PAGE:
Friday 7th September, 2007


Why the caged birds sing

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Bird lovers look at a bullfinch.


IS a bird worth more in hand, than in the bush?

Lovers of bullfinches certainly seem to think so. In the past decade there has been a growing demand for bullfinches by individuals who rear these birds firstly for the sweet notes they belt out at morning time; and to take part in the numerous bird-singing competitions taking place in south, central and east Trinidad.

On August 26, Reyaz “Alfie” Hosein, manager of Alfie’s Pet Shop at Warrenville, Cunupia, staged the area’s first major bird-singing competition. It saw competitors coming from as far as Point Fortin, Mayaro and Sangre Grande to the central venue to compete for trophies and prizes. Scores of “birdmen,” as they are fondly called, treaded on the muddy patch of land known as the Stalagnite Recreation Ground to have their birds face off.

Hosein said the sport, commonly known as “coot bulling,” has been growing in popularity among the younger generation, having for decades attracted a cadre of elderly and middle-aged aficionados.

ACP Philip Carmona shows off his bullfinch

In competitions like these birds are placed in cages three to five feet apart, depending on their level of maturity. The bird that sings the most rolls or songs, wins.

The competition takes an experienced ear to judge and is done in the presence of the owners and an individual known as an “objector” who pays close attention to which bird first starts the whistling sequence and checks the number of rolls sung by the birds for 15 minutes.

Hosein said the bullfinch remains the bird of choice followed by picoplats and canaries. He said the T&T bullfinch is bigger and rarer than its Venezuelan counterpart and fetches $500 for a wild bird compared to the $200 price tag for its South American relative. He said the local variety sings better but is hard to find.

The value of the bird skyrockets as its singing ability increases. Top birds can fetch prices between $2,000 to $10,000. Some birdmen said they keep their best singers indoors, away from bandits.

Getting into bird training is easy, says Hosein. The minimum start-up of cage, feed and bird can cost around $500. He said birds are trained using a CD recording; however, most birdmen take their birds to “shy. “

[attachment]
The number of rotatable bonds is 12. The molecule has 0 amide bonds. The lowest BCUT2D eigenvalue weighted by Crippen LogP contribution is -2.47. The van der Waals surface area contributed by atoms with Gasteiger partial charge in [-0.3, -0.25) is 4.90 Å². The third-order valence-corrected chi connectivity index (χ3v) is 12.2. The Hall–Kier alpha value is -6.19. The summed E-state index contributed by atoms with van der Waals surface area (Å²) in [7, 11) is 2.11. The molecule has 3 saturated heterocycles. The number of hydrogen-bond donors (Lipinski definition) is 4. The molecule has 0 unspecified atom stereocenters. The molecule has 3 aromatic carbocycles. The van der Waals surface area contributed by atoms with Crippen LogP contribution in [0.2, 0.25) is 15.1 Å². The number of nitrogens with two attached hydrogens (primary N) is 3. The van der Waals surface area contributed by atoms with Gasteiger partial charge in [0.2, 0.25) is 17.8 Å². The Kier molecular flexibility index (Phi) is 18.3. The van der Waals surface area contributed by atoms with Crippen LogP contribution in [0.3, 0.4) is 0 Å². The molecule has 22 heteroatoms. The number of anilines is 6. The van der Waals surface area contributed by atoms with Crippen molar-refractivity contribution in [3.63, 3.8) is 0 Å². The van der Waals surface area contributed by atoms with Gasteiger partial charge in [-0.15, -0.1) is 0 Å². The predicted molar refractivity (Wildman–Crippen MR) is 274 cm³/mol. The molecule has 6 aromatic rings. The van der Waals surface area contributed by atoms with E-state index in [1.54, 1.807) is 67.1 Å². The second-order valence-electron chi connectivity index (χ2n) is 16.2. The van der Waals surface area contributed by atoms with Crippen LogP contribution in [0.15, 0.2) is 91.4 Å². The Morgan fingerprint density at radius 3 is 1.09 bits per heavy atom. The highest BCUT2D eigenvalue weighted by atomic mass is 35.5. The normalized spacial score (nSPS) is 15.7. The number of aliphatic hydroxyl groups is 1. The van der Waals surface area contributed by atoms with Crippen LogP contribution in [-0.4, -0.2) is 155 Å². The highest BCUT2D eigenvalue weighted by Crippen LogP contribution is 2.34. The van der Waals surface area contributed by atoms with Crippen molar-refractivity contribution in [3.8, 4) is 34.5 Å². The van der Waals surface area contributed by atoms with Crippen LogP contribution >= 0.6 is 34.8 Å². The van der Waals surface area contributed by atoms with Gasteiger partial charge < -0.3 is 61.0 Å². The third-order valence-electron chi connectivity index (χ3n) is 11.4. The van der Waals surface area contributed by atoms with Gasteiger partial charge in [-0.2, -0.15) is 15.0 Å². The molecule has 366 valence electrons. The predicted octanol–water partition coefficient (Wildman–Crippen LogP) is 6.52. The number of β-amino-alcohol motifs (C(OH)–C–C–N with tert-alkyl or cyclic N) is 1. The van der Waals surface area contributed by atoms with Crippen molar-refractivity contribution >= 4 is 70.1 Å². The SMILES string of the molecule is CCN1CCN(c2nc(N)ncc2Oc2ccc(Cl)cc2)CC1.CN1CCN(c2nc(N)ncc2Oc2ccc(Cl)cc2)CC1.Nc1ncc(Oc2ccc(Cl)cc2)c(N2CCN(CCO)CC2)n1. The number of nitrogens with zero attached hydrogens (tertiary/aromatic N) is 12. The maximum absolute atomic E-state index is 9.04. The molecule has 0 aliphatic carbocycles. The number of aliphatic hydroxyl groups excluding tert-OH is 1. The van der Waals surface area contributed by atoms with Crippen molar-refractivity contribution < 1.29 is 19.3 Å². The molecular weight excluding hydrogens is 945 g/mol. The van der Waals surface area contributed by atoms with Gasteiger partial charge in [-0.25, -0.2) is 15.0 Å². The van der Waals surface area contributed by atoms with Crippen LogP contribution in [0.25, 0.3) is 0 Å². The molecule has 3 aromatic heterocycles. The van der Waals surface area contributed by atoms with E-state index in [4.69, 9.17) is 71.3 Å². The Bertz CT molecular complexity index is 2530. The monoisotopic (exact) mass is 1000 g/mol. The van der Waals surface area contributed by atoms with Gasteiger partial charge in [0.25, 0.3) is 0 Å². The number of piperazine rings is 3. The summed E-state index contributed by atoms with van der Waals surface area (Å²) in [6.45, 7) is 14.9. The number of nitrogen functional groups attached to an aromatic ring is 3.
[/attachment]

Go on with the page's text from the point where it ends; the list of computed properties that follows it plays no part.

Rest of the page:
This is a process where cages are lined up next to each other on savannahs or other quiet places where the inexperienced singer can mimic the notes from a seasoned bird. Hosein said birds have varying ability that creates the differences in their singing.

Assistant Commissioner of Police Philip Carmona, who headed the Southern Division before he left on pre-retirement leave, was one of the many birdmen at the venue. Carmona said: “This is a fantastic sport. I grew up in Palo Seco and since I was small I had an interest in birds. When I came to Chaguanas I was introduced to a man named Deo from Carapichaima. I saw the enthusiasm and the growing love for the sport and I decided to get involved. I recently went down to Palo Seco for a police town meeting and I saw a lot of youths involved, but they did not know how to organise competitions. I arranged a seminar and showed the rudiments of how it’s done.”

Carmona said the Palo Seco event was highlighted in the media and he had received four trophies from sponsors in the United States for a competition he had planned for Harris Promenade in San Fernando.

Carmona said the potential for bird-whistling is enormous and he hopes to get the Tourism Development Corporation to promote the sport at an international level and have it highlighted on Amazing Games. Carmona said bird-whistling also holds a lot of potential in getting young people to spend their idle time in a constructive manner and away from untoward activity.

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